# Alcohol content in blood

#### Englund

##### TS Contributor
I'm trying to code a programme to determine the maximum alcohol content in the blood during an evening of drinking as well as the time until one is sober. I think I got the hours until sober correct. But the alcohol content seem to be too high by a factor of ten but I can't see where i'm failing. Any help is appreciated. See code below.

Code:
Alcohol <- function(m,L5,L40,h) {
Promille <- numeric(h*60)
t <- c(1:(h*60))
d <- 0.789; #Alcohol density
b <- 0.077*m; #Expected blood volume
bm <- b*1.06*1000; #Expected blood mass (in grams)
br <- 0.1*m; #Expected alcohol burn rate (in grams)
gAlc <- (L5*d*0.05+L40*d*0.40)*1000; #Amount of alcohol consumed (in grams)
Hs <- gAlc/br; #Hours from first drink until sober
for (i in 1:(h*60)) {
g <- (gAlc/(h*60))*i; bu <- (br/60)*i
Promille[i] <- ((g - bu)/bm)*1000
}
plot(t,Promille,"l")
Hs
}

Alcohol(92,3,0,4)
-The body is assumed to begin burning the alcohol from t0.
-The alcohol consumption is assumed to be evenly distributed.

#### Dason

Add some documentation for us. I'm not you so I don't know what m, L5, L40, h stand for. Short variable names are convenient for coding but make reading the code with no knowledge coming into it a little difficult.

#### Outlier

##### TS Contributor
Troubleshooting 101:

Use the binary search [chop?] routine.
Halfway through the code, put in a print statement displaying all variable values.
If the fault is upstream, go halfway upstream with another print statement. If downstream, . . .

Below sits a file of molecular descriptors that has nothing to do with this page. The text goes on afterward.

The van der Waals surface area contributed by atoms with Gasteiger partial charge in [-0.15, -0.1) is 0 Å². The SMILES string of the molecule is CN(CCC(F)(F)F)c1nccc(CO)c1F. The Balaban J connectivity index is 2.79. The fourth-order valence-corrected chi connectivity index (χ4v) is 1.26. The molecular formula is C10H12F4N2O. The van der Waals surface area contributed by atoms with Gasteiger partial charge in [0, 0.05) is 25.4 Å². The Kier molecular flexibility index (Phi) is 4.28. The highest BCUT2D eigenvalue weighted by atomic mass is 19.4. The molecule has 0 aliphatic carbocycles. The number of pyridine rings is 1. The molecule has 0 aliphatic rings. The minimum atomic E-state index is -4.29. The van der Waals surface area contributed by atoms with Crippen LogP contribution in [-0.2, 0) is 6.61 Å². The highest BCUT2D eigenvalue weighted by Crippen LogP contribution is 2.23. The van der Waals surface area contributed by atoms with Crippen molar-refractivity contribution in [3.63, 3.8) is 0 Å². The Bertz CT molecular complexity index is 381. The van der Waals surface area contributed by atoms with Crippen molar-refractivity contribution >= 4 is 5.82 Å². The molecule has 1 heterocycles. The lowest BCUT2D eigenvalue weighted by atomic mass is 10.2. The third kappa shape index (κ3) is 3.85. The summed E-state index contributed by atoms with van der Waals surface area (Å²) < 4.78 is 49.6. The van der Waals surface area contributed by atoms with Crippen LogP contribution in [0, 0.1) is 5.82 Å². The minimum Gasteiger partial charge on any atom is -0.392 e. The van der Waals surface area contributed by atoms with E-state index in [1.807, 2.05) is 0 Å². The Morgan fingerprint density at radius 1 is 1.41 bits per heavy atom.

Yes, use variable names that are clear, and will still be clear to you six months from now.

BTW, I didn't know real pain until I took programming courses.

#### Dason

Yes, use variable names that are clear, and will still be clear to you six months from now.
Yup. When I said "short variable names are convenient for coding but make reading the code with no knowledge coming into it a little difficult" keep in mind that at some point in the future you're going to look at this code again and not remember what everything is. The more self-documenting you can make it the better of you're be.

#### Dragan

##### Super Moderator
I do not see where you have the body weight (say, kilograms) expressed in the calculation.

#### Dason

My guess is that 'm' stands for mass but this is why some documentation would be nice.

#### Englund

##### TS Contributor
My guess is that 'm' stands for mass but this is why some documentation would be nice.
Correct!

m: body weight or mass in kilograms
L5: liters of drinks/beers with an alcohol content of 5 % (weight, not volume)
L40: liters of liquor with an alcohol content of 40 % (weight, not volume)
h: Hours of drinking

As for the for loop: I'm only calculating the alcohol in promille each minute from t0 until no more drinks are consumed for the evening. I.e grams of alcohol consumed up to, say, t_120 (120 minutes after first drink). The following formula is the amount of alcohol consumed minus alcohol burned, divided by blood mass (everything in grams), times thousand is there in order get it in promille:

((g - bu)/bm)*1000

And here it gets wrong somehow. It seem to be too high by a factor of ten, but I can't figure out why.

#### Outlier

##### TS Contributor
It may be a Dimensional Analysis problem and not a programming problem.

Try to convert miles/usec into furlongs/fortnight for an extreme example of what I mean.

And, thanks for introducing me to "promille".

#### Englund

##### TS Contributor
It may be a Dimensional Analysis problem and not a programming problem.
Ah yes, it's probably something iffy with my conversions to grams somewhere.